Saturday, July 10, 2010


Most, if not all, of you will be aware that there is a young lady facing charges in Cairns courts for procuring her own abortion. Since charges were laid there has been a great deal of debate locally and statewide about the issue. It was a great suprise to many to discover that abortion is illegal in Queensland and all abortions performed are done so without the protection of the law.

Last night I attended the launch of Caroline De Costa's new book titled 'Never, Ever Again' at the Cairns Base Hospital. The launch featured a prominant activist on the issue who managed, after 4 years of constant lobbying, and with the help of many, to remove abortion from all sections of law in Victoria. This makes it not only legal but also gives the procedure the same standing as any other medical procedure performed in any hospital.

There were several members of various political sectors there along with many concerned members of the general public and discussion following the launch was much the same. It centered on 'why' it should prove so difficult to remove this law in Queensland and the arguments for and against.

My personal opinion on the issue is........irrelevant. So is yours. Abortion should not be a decision made by the population as a whole, it should be a decision made by the woman involved and a doctor. It is not up to me, or you, to decide for them. If I choose not to have an abortion, I simply won't. If I choose to undertake the procedure, I should be entitled to decide for myself, and should be protected by the law whatever decision I make.

Making abortion legal will not make it become a form of birth control as some would have us believe. However 'easy' it becomes (whether taking a simple tablet or booking yourself into a day clinic) it is never going to be an easy decision to make. It is a tough choice and the mental and physical implications must be acknowledged. In making it legal, abortion can be talked about openly and information would be readily available. This education will give women more facts, therefore making any decision they make an informed choice.

We all, men and women, need to lobby our state members (nag, argue, write letters, hold up a sign) until they understand that not only is it not my right to decide for others, it is most definately not their's either.

According to the whispers, the young woman to be back in court shortly to face the charges against her and her boyfriend will be pleading guilty. She has possibly decided that despite being the only woman on record in Queensland charged under the abortion laws, she is tiring of the fight. I am tired of all the arguing. Just change the law. Then let the arguing occur wherever people see fit to discuss the issue for debate is a valuable tool.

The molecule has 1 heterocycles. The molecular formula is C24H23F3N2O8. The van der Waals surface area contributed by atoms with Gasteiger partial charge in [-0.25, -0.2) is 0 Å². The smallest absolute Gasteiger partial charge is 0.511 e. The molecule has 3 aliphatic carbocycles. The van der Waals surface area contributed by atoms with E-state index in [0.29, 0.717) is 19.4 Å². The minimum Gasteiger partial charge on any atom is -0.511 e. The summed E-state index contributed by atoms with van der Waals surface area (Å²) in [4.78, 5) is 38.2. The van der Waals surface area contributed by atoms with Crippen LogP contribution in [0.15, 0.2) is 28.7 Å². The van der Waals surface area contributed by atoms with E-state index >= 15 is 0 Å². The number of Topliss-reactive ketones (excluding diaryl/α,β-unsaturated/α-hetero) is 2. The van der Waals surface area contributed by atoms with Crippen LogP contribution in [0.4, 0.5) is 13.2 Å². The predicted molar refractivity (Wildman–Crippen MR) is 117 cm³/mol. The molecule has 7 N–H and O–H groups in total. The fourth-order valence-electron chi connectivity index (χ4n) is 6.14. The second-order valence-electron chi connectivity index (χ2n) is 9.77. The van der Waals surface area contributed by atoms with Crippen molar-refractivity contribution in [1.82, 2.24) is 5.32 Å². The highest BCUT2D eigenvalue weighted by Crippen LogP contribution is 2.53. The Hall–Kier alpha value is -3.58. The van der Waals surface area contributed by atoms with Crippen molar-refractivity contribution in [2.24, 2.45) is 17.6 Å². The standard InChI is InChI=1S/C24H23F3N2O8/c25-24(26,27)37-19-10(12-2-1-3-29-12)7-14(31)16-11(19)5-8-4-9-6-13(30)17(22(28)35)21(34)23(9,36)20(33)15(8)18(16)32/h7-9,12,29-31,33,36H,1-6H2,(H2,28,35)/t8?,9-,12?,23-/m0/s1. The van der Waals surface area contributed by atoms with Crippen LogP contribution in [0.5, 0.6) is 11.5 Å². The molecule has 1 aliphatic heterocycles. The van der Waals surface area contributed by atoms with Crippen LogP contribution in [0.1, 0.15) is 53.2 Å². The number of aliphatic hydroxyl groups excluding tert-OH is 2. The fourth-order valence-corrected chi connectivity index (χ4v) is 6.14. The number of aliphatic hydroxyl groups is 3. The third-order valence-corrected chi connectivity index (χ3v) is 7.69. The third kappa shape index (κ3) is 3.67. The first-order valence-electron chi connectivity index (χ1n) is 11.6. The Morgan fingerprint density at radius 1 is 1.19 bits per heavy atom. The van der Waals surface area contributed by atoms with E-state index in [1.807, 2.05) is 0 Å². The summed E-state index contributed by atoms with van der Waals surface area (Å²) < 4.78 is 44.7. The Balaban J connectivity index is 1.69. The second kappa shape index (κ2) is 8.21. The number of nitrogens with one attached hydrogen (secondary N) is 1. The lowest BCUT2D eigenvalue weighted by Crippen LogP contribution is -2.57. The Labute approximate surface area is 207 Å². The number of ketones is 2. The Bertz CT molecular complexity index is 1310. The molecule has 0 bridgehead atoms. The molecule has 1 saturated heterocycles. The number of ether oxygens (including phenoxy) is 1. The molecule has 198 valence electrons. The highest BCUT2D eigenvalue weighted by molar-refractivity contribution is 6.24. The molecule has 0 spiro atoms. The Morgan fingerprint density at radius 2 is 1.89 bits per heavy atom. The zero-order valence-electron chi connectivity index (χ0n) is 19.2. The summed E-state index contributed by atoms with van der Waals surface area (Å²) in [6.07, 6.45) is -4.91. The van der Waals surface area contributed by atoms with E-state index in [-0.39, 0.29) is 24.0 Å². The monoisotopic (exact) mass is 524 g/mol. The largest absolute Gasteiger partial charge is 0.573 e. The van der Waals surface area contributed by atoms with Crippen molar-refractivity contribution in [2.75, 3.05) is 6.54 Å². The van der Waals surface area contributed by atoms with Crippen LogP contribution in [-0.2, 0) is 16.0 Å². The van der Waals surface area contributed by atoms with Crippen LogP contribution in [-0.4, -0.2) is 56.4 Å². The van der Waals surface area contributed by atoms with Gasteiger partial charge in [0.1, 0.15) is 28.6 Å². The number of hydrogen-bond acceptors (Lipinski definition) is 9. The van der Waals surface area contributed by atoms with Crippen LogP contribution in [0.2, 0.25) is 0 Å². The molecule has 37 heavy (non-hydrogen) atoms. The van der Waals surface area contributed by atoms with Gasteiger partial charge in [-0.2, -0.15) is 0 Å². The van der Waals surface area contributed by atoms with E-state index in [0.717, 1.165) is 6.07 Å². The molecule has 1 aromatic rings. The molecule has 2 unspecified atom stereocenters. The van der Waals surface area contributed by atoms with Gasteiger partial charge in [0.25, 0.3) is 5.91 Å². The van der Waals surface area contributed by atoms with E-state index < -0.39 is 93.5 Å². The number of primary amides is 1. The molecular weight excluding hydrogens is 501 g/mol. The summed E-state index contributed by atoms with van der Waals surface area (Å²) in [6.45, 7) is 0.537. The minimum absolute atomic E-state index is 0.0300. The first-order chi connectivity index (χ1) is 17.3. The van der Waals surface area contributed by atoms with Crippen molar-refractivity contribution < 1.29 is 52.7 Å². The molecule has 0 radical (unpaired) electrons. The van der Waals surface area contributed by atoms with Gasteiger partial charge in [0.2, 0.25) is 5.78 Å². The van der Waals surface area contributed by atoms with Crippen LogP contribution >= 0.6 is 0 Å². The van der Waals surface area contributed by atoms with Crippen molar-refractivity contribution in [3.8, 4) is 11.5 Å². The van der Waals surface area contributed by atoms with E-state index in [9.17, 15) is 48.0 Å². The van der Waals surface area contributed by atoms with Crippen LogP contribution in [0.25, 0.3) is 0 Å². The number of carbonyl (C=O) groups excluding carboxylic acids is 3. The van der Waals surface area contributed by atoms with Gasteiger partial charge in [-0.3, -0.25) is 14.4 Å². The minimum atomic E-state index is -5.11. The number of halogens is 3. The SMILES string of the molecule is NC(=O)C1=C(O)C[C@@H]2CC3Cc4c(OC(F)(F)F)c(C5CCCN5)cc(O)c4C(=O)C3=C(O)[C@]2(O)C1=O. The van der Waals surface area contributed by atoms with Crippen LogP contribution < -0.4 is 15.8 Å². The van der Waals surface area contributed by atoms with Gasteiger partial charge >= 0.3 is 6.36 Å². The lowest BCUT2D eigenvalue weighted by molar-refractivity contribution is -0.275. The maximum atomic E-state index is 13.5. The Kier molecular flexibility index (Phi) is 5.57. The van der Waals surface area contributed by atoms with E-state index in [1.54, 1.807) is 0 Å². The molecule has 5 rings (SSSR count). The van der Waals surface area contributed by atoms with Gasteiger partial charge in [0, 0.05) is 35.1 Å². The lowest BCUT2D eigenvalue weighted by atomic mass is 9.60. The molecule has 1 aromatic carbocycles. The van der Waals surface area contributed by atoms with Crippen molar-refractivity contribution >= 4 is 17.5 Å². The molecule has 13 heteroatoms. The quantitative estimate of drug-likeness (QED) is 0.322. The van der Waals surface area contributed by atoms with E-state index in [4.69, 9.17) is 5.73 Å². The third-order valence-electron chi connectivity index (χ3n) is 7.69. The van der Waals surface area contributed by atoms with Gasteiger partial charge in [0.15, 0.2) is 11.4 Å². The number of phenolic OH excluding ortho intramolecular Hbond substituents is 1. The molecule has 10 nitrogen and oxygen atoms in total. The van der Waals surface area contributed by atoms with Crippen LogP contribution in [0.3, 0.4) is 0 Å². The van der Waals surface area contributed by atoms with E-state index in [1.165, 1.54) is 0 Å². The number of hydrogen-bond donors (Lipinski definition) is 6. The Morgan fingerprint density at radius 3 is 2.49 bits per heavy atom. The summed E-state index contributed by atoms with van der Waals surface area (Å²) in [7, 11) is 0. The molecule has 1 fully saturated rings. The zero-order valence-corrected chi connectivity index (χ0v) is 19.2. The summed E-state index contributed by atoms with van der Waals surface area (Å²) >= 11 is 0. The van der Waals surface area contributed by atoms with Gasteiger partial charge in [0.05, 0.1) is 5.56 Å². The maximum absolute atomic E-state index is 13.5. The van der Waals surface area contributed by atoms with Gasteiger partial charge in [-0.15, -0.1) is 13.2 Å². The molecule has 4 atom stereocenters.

1. Well said Leigh!

  2. Leigh, you said it all and most succinctly. Thank you for voicing the concerns of many women across Australia.

    For the first time in a long time Queensland is in a position, with a female Premier who climbed the political ladder on the back of women's issues, to set about the decriminalision of abortion, thoughtfully and carefully. It is possible, we have the example of Victoria.

  3. A very comprehensive summation of the entire tragic case Leigh. These concerns are not only those of women, but also of their partners, fathers, brothers, friends. We must be even more persistent: the familiar bleat that any action in Parliament might 'only make it worse' are fatuous red herrings for 'do nothing'. By taking the criminal code as her default position, the Premier cannot continue to profess that 'it's a matter etc etc ad nauseum........'. All MPs in Queensland are delinquent in their responsibility to their female constituents. I urge everyone to do something

  4. While I acknowledge that for many women it IS a tough choice, it's certainly the case that for many of us the decision was not 'tough' at all, it was simple, easy, uncomplicated. Please don't assume it's always 'tough' - when I chose to terminate an unwanted, unplanned pregnancy in 1977 I had to travel to Sydney from Brisbane (it was just months before the Greenslopes opened)and I felt annoyed that I had to go to another state for a procedure that is probably the most common gynaecological procedure we know. I had no difficulty making my decision. I've since become a mother by choice, both decisions, at different times in my life, were life-affirming.

  5. It is true that the decision is a logical one for some and perhaps the only tough part is in finding out how, where and if you will be breaking the law!! For most I believe it is a tough choice, until you visit the doctor and have all of the information regarding safety, cost and details of the procedure at least, after that, it's sometimes simple, sometimes hard.

    I acknowledge that I should not have stated that this was always a tough choice and apologise for any bias that may be construed from this.

  6. We agree on so much Leigh, but on this one I'll keep my comments to myself. I'm just glad I'm not the judge, because THAT would be the tough decision for me.